Food and drink in Cornwall is one of its biggest exports, as the brand of Cornwall begins to grow internationally. As such, this is a list and subject my food journalism and natural curiosity seeks to expand upon over the summer.

Professional writer and press manager

Pitching a press release (by a freelance writer)

As a freelance writer, there are many projects I write for. From Robotics to Speech and Language Therapy, and from food and health to climate change and coppicing. However, having worked my way up from pot washer to head chef, head waitress and many other food related positions, I am happy to say I am also a freelancer who specialises in food and drink in Cornwall.

Last week was a great week for being a food writing freelancer because I visited loads of places, including Quicke’s farm in Devon. Mary Quicke is one of the most inspirational people I have met. Her face lit up when I asked whether looking after her staff was important to her and she replied that she wanted to give people wings. This is one of the reasons I started working with small businesses. I know the passion that people put in and you’re putting all the effort into creating amazing products, I want other people to know about how great they are.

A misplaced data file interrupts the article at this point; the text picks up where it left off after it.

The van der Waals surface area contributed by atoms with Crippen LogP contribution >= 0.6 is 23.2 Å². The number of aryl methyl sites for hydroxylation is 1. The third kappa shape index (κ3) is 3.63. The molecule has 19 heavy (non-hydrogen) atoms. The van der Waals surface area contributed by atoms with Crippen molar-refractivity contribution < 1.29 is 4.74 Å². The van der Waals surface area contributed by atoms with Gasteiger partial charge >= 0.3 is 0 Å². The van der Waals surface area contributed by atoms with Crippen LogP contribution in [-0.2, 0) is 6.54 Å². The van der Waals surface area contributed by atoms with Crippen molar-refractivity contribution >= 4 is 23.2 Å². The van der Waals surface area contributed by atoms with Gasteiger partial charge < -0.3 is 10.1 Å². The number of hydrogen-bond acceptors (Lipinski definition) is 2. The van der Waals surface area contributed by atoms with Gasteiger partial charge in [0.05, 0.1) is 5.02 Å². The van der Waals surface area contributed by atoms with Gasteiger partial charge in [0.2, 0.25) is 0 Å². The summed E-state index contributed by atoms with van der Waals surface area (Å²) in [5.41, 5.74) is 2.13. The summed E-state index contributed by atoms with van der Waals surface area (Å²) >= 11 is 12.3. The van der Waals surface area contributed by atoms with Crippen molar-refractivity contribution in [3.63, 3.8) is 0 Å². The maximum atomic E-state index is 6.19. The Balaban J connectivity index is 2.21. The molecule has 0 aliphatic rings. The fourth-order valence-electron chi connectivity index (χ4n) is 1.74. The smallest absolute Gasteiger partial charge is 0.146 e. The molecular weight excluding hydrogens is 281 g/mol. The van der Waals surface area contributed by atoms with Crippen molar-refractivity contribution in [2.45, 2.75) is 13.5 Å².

freelance writer for food and drink in Cornwall

Freelance press release writing gets results

 

One of the best ways to do this is by writing press releases and conducting press campaigns and establishing good press relationships. At the start I didn’t understand the importance of this, and cringe-ably used a kind of say and spray technique.

Often blasting news at over 1000 poor journalists and bloggers, I can assure you, does not make you popular.

So before you even send the thing, spend time creating a bespoke list of press contacts. People who are genuinely interested in what you might have to stay. It takes time, but this is the beauty of enlisting an expert press release writer. They’ll know who might publish, and how to get the results you want. Otherwise a good place to start is by finding reporters who have previously written about your subject, and approaching them.

But here’s the secret to that…

Ascertain a budget prior to contacting. Know what your budget is and how much, if any, you’re going to spend on advertising. Many publications will offer you space for advertising. If you aren’t going to consider this, you’d be well advised to make it clear in your pitch.

Copywriter in Cornwall specialises in press release

Putting a bit of personality in a pitch helps

 

And the pitch.

That terrifying moment that could make all the difference between your release being read or deleted.

For what it’s worth, there are ways to make the pitch work for you. It’s predominantly dependent on understanding how your news is going to benefit that publication, or even particular journalist. Wherever you can, refer to a related story or angle previously covered, to put your idea into context.

Don’t be afraid to be friendly!